arriving to and leaving from the cortex are the major sensory and motor tracts within the central nervous system. Damage to the sensory tracts arriving in the primary sensory strip of the anterior parietal lobe results in loss of recognition of sensory stimuli in the corresponding body area. Damage to the motor tracts leaving the primary motor strip in the posterior frontal lobe (upper motor neurons) results in paresis or paralysis of the corresponding body area. Sensory or motor deficits are similar regardless of the location of the damage along the tracts. For example, cortical level damage to the upper motor neuron system results in the same type of motor weakness as subcortical or brainstem upper motor neuron damage.

Cortical Functions and Swallowing Impairment

If motor functions of the cortex range from intent to execution, then swallowing deficits resulting from cortical damage may range from no observable swallow activity to poorly coordinated execution of the act of swallowing. In considering these possibilities, frequent cortical pathologic conditions such as stroke, dementia, and traumatic brain injury should be reviewed.

Before reviewing dysphagia characteristics in various cortical pathologies, a worthwhile question to ask is “Where is swallowing function represented in the human cortex?” Given the complexity of motor control involved in oropharyngeal swallowing, it is logical to implicate the frontal cortex, specifically areas involved in various components of motor control. In fact, results of both animal and human studies using lesion or cortical stimulation techniques implicate the importance of the lateral frontal cortex, the inferior frontal lobule, and the insula in various motor acts associated with feeding and swallowing. Recent studies using functional magnetic resonance imaging (fMRI) implicate a wide range of cortical, subcortical, and brainstem structures involved in swallowing performed by healthy volunteers.2 Not surprisingly, the primary motor and sensory cortical areas consistently participated in swallowing function. In a comparison of ischemic stroke patients with dysphagia and stroke patients without dysphagia, the internal capsule emerged as the only brain region significantly associated with dysphagia. However, other areas of the sensorimotor cortex and the basal ganglia also were frequently associated with the presence of dysphagia in stroke patients.3

Although findings from many studies implicate a dysphagia based in poor motor control resulting from damage to the anterolateral and precentral frontal cortex, no consensus exists concerning the specific characteristics of these dysphagias. Still, hemispheric damage to frontal areas underpinning motor control resulting in direct movement deficits should raise significant clinical concern for the presence of dysphagia.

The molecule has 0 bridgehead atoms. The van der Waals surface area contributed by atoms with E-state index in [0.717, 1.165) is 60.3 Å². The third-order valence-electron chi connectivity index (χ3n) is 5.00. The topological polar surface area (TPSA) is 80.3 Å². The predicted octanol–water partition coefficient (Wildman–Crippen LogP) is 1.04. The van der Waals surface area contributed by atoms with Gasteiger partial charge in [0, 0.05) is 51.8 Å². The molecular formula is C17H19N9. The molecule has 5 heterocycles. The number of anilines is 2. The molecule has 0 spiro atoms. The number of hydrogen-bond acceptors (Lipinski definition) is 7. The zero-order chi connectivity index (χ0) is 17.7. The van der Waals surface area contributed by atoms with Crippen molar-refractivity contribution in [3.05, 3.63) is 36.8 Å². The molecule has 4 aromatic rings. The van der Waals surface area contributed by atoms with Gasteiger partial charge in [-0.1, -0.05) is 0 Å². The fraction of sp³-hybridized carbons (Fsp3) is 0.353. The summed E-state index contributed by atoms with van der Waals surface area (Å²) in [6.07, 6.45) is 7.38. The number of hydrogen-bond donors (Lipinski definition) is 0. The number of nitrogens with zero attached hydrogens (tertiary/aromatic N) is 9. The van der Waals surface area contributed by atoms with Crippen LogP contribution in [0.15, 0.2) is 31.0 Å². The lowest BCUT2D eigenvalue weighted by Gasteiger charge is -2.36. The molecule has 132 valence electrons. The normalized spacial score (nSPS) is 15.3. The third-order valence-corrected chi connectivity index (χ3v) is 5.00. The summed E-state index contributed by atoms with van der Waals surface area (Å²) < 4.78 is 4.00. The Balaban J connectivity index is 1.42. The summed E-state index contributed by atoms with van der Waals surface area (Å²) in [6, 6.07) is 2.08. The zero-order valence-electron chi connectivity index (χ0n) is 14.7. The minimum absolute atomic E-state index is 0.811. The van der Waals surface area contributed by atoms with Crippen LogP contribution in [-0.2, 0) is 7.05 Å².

What about cortical or hemisphere lesions that impair sensory function? These sensory areas of the hemisphere may be important in understanding swallowing functions and impairments. In fact, some studies report that many stroke patients with dysphagia have damage to the parietal lobe with associated sensory deficits.4 Primary sensory areas of the cortex have extensive interconnections with the motor areas of the cortex. Sensory function is deemed important in the control of voluntary movement. Beyond direct sensory loss, we should consider conditions in which the patient cannot interpret sensory information, for example, neglect. Patients with neglect may not respond to a stimulus in the swallowing tract (food or liquid bolus), not because of direct sensory loss, but because of a cortical deficit in processing and interpreting sensory information. In at least one study, hemispatial neglect was related to nonoral intake of food and liquid, but not severity of dysphagia, in patients evaluated 3 days after hospital admission for stroke.5 Unfortunately, these investigators did not interpret the association between neglect and nonoral intake. As a result, the presence of neglect may be related to feeding limitations rather than swallowing deficits leading to nonoral intake.

More recently, increased systematic attention has been afforded sensory functions in swallowing and swallowing impairment.6–8 Continued emerging information and clinical observations suggest that impaired sensory functions may have a direct influence on swallowing functions. A better understanding of the role of sensory systems on swallowing function and impairment may lead to improved sensory-based interventions for dysphagia.

Issues of Unilateral versus Bilateral Hemispheric Lesions